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Has anyone else noticed that PCGS Price Guide prices have moved ahead of CAC prices recently

I had grown accustomed to looking at the PCGS value of a particular coin and the CAC value. The CAC price guide value was almost always higher, however, as of late, the PCGS prices have been higher. Is this just a lag in CAC updating it's guide, or something else. Opinions please.
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Comments

  • These are truly some very exciting times that we are living through!
  • JohnTCoin said:

    I had grown accustomed to looking at the PCGS value of a particular coin and the CAC value. The CAC price guide value was almost always higher, however, as of late, the PCGS prices have been higher. Is this just a lag in CAC updating it's guide, or something else. Opinions please.

    It could be a lag in CAC pricing and/or it could be unrealistically high price guide values.
  • Is this referring to PCGS value stated in Greysheet (or Bluesheet) vs. the CAC value stated in Greysheet, or is it referring to PCGS Price Guide? I ask, because I don't have the same impression, in general, although I did notice one anomaly after reviewing multiple listings in the Feb. Greysheet/Bluesheet; the 15S Buffalo Nickel, but I understand that example.
  • Just PCGS Price Guide vs CAC's price guide. I think that the PCGS Price Guide has just been updated more recently than CAC. I'm sure they will readjust soon. Lots of prices in the PCGS Price Guide have moved up lately. I've participated in auctions where maybe I was bidding on a coin that was 3 weeks away from the sell date, and by the time the sale date came, values had changed upward. @WilliamJ is right, exciting times. :)
  • Every coin I have bid on in the last (at least) four months have exceeded both the PCGS guide and the CAC guide. I don't think there is an exception.
  • PCGS now has a staff of 3 people designated to making their price guide up to date. The major problem of ANY price guide: tracking down legit transactions. Unless it's an auction sale, they can't easily track private sales.
  • Although I'm not one to base decisions on Price Guide values, for those that do, it just got a lot more complicated with all of the increases.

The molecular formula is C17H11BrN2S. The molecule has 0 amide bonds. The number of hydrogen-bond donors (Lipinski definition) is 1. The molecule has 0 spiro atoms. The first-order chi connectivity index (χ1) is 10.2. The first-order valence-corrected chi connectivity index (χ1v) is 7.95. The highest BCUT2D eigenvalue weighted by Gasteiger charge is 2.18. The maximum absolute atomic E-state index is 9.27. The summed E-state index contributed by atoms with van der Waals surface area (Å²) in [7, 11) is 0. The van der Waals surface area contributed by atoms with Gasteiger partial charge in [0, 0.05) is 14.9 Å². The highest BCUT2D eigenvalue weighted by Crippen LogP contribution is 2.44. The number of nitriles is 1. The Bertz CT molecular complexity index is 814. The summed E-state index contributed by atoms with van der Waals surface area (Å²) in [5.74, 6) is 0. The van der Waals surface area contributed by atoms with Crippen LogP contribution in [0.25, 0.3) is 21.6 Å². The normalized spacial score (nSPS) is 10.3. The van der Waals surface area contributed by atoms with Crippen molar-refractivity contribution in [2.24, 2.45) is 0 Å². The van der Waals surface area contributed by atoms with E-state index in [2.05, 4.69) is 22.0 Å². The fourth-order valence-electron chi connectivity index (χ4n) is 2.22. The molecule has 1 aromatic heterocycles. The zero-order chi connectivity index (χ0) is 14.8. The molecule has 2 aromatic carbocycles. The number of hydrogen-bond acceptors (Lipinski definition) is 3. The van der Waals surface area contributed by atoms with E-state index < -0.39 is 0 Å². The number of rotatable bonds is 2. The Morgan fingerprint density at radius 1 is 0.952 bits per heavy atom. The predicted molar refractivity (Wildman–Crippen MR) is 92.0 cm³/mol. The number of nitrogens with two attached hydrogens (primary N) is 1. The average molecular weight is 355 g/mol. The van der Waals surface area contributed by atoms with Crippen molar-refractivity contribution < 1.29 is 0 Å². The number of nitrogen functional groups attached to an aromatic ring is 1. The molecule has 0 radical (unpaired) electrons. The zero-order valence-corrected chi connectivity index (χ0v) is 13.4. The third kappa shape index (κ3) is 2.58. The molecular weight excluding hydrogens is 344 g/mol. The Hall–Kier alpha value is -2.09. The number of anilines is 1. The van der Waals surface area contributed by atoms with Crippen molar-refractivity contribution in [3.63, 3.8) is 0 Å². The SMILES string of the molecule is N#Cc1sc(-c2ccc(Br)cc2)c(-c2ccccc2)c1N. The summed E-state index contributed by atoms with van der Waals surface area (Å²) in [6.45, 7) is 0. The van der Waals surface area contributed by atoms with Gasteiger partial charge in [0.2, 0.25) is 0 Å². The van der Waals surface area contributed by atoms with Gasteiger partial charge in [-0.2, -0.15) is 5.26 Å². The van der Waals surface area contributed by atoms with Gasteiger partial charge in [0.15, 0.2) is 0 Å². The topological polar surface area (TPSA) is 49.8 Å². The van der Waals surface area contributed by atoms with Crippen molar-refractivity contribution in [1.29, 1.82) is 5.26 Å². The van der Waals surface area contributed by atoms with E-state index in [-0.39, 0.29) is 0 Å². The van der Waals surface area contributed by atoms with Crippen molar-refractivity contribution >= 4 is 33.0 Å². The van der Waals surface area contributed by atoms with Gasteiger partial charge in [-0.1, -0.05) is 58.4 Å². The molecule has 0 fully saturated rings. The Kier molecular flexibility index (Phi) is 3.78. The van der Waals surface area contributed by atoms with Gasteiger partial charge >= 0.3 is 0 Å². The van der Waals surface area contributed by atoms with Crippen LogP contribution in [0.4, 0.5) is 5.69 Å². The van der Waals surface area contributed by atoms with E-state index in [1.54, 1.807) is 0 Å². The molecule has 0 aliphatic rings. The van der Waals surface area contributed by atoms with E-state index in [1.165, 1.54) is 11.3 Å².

- Ian
  • Pricing updates seem to be coming on a regular basis in the current market. As Legend said, they can only report on the auction prices that are being published and it's a vital part of collecting for these to be transparent. Unfortunately there are far more private transactions that neither group would be privy to, but the market is certainly moving right now and it's hard for even those of us who are buying and selling on a daily basis to keep up with!
  • I probably should create a new post for a few additional questions that I have, but I hope that you all can help me here. Does anyone use the PCGS Price Guide and the CAC Price Guide when establishing the fair market value (FMV) currently required (in the US) to document the stepped-up cost basis when a collection is part of estate settlement (transfer inherited assets to surving beneficiaries / heirs) at the date of death? If not, then why not? Also, what other options are used by experts to establish the FMV?
  • When it comes to dealing with the IRS in establishing stepped up values for cost basis, the more written black and white documentation one has in these subjective matters, the better.

    In my opinion, for coins not recently purchased, a stronger case can be made by using the two guides you mention than using a small handful of auction results, especially since these guides are now updated more frequently than years ago.

    However, for coins recently purchased before death, assuming these were arms length transactions, in my opinion would carry more weight than the guides. Since the eye appeal of every coin is different, a recent price paid, in my opinion, would be the strongest factor for determining stepped up cost basis.

    Steve
  • When it comes to dealing with the IRS in establishing stepped up values for cost basis, the more written black and white documentation one has in these subjective matters, the better.

    In my opinion, for coins not recently purchased, a stronger case can be made by using the two guides you mention than using a small handful of auction results, especially since these guides are now updated more frequently than years ago.

    However, for coins recently purchased before death, assuming these were arms length transactions, in my opinion would carry more weight than the guides. Since the eye appeal of every coin is different, a recent price paid, in my opinion, would be the strongest factor for determining stepped up cost basis.

    Steve

    Hey Steve,